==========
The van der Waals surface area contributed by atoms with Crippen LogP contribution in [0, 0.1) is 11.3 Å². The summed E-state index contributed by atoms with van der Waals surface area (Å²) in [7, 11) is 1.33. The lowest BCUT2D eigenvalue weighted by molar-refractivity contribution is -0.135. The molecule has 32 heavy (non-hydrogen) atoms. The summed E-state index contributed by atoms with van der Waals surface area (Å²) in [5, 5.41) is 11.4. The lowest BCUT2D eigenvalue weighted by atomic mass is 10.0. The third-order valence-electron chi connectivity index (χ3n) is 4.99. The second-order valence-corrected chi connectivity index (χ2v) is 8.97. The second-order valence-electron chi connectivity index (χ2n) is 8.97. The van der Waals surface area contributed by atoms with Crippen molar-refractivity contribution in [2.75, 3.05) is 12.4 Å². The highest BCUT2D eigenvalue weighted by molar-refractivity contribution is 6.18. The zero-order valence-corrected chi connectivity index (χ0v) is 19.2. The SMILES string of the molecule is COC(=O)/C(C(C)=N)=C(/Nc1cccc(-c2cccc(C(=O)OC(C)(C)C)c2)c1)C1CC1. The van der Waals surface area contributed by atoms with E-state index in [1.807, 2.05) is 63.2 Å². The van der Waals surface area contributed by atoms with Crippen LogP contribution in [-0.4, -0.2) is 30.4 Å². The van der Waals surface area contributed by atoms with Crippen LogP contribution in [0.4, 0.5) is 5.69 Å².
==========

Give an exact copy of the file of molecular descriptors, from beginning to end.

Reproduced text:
The van der Waals surface area contributed by atoms with Crippen LogP contribution in [0, 0.1) is 11.3 Å². The summed E-state index contributed by atoms with van der Waals surface area (Å²) in [7, 11) is 1.33. The lowest BCUT2D eigenvalue weighted by molar-refractivity contribution is -0.135. The molecule has 32 heavy (non-hydrogen) atoms. The summed E-state index contributed by atoms with van der Waals surface area (Å²) in [5, 5.41) is 11.4. The lowest BCUT2D eigenvalue weighted by atomic mass is 10.0. The third-order valence-electron chi connectivity index (χ3n) is 4.99. The second-order valence-corrected chi connectivity index (χ2v) is 8.97. The second-order valence-electron chi connectivity index (χ2n) is 8.97. The van der Waals surface area contributed by atoms with Crippen molar-refractivity contribution in [2.75, 3.05) is 12.4 Å². The highest BCUT2D eigenvalue weighted by molar-refractivity contribution is 6.18. The zero-order valence-corrected chi connectivity index (χ0v) is 19.2. The SMILES string of the molecule is COC(=O)/C(C(C)=N)=C(/Nc1cccc(-c2cccc(C(=O)OC(C)(C)C)c2)c1)C1CC1. The van der Waals surface area contributed by atoms with E-state index in [1.807, 2.05) is 63.2 Å². The van der Waals surface area contributed by atoms with Crippen LogP contribution in [-0.4, -0.2) is 30.4 Å². The van der Waals surface area contributed by atoms with Crippen LogP contribution in [0.4, 0.5) is 5.69 Å².